Swine influenza: study examines the adaptive immune response of pigs

Researchers at the Pirbright Institute investigated the adaptive immune response of pigs to swine influenza virus and identified T cells which are important for fighting infection and for long term protection.

Published in Mucosal Immunology, the study defines four different types of CD8 T cells and the tissues where the cells are found. Results showed that the pig immune response differs from that seen in small animal models such as mice or ferrets, which are not natural hosts for influenza. The researchers say this highlights the importance of using a natural host where possible to gain a more accurate understanding of the disease.

Researchers revealed both the location of CD8 T cells in different pig tissues and how they behave in response to infection. Previously it was thought that the number of T cells in the lungs declines rapidly after infection, however the research shows this is not the case, suggesting longer lasting protection against future infection.

Scientists also explored how CD8 T cells reacted in response to infection by examining differences in gene expression over time. Gene expression was found to be linked to the production of cytokines and production of different cells in the immune system, in particular tissue resident memory (TRM) cells. TRM cells do not circulate in the blood, but rather remain in tissues such as the lung, providing local protection from infection. Despite these cells having distinct differences from other T cell populations, they are not a completely stable population of cells and continue to change while they are in tissues.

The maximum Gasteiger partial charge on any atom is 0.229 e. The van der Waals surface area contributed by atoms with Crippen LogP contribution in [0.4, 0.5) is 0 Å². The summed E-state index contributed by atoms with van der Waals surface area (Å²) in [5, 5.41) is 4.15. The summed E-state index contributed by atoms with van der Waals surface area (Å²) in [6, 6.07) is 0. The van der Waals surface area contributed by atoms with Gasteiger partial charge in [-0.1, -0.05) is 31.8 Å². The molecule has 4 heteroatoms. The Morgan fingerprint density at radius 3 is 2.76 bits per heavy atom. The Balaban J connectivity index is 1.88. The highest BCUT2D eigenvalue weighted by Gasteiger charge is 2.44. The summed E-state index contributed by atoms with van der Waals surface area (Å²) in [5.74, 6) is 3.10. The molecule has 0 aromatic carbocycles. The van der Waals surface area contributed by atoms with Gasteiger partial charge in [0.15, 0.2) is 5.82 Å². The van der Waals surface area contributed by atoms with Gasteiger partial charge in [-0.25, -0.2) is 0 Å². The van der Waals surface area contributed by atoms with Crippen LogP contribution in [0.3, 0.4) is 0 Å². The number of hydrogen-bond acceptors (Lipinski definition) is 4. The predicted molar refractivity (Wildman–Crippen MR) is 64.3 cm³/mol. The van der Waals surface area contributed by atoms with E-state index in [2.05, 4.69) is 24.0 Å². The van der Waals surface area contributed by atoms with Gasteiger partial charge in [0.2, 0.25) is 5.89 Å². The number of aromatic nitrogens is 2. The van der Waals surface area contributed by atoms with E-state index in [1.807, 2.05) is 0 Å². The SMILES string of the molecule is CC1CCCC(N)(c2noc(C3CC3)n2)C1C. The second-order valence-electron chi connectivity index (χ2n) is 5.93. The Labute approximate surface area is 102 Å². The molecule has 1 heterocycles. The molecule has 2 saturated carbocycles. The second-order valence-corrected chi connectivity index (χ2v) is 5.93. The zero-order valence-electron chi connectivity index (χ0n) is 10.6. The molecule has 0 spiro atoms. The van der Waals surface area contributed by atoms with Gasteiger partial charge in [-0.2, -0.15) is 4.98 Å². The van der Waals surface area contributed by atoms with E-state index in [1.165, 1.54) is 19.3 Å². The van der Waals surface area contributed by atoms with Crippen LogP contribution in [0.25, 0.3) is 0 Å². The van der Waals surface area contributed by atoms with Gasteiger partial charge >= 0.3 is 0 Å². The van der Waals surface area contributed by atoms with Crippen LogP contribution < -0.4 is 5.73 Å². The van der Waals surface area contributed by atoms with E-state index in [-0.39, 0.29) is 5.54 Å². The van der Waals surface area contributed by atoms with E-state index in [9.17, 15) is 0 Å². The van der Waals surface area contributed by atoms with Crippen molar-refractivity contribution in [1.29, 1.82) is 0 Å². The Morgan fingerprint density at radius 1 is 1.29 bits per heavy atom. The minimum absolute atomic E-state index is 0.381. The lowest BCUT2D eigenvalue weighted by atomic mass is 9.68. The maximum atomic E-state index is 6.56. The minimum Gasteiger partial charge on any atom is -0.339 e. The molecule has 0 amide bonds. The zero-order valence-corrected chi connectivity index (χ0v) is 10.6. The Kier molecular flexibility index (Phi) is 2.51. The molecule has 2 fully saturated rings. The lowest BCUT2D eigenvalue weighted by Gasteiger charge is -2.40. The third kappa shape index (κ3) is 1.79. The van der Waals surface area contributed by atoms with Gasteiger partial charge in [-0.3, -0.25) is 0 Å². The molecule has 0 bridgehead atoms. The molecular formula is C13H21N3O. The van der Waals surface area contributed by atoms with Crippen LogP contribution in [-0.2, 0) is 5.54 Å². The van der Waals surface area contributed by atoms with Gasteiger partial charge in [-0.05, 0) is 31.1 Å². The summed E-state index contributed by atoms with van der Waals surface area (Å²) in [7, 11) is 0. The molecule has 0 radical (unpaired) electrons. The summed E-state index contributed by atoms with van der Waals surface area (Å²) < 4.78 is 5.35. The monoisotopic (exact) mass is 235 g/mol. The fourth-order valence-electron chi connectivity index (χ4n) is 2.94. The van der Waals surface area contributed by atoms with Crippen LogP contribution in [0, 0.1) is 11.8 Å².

Responses to respiratory immunisation were also explored. It was demonstrated that nasal vaccination can result in high numbers of CD8 T cells in the airway, but does not result in a whole-body immune response as would be seen with an injection directly into the muscle.

Dr Elma Tchilian, Head of the Mucosal Immunology group at Pirbright said: “These findings may prove to be crucial for the design of future vaccines against respiratory diseases. Tissue resident memory (TRM) cells are important in respiratory diseases such as flu and COVID-19 and identifying, in detail, where they are located in a relevant animal model is important for our understanding of disease in pigs. This knowledge is also highly relevant to human disease. For the first time we describe the distribution of porcine cells involved in the immune response and their activity over the course of natural infection or vaccination and these are important knowledge gaps to fill.”

The work was supported by the UK Research and Innovation Biotechnology and Biological Sciences Research Council, the Chinese Academy of Medical Sciences Innovation Fund for Medical Sciences, the Townsend-Jeantet Prize Charitable Trust (Charity Number 1011770), and a Medical Research Council Grant.

Article: Martini, V., Edmans, M., Gubbins, S., Jayaraman, S., Paudyal, B., Morgan, S., McNee, A., Morin, T., Rijal, P., Gerner, W., Sewell, A. K., Inoue, R., Bailey, M., Connelley, T., Charleston, B., Townsend, A., Beverley, P., Tchilian, E. (2022). Spatial, temporal and molecular dynamics of swine influenza virus-specific CD8 tissue resident memory T cells. Mucosal Immunology, advance online publication, doi: 10.1038/s41385-021-00478-4

[SOURCE: The Pirbright Institute]

Posted in NewsTagged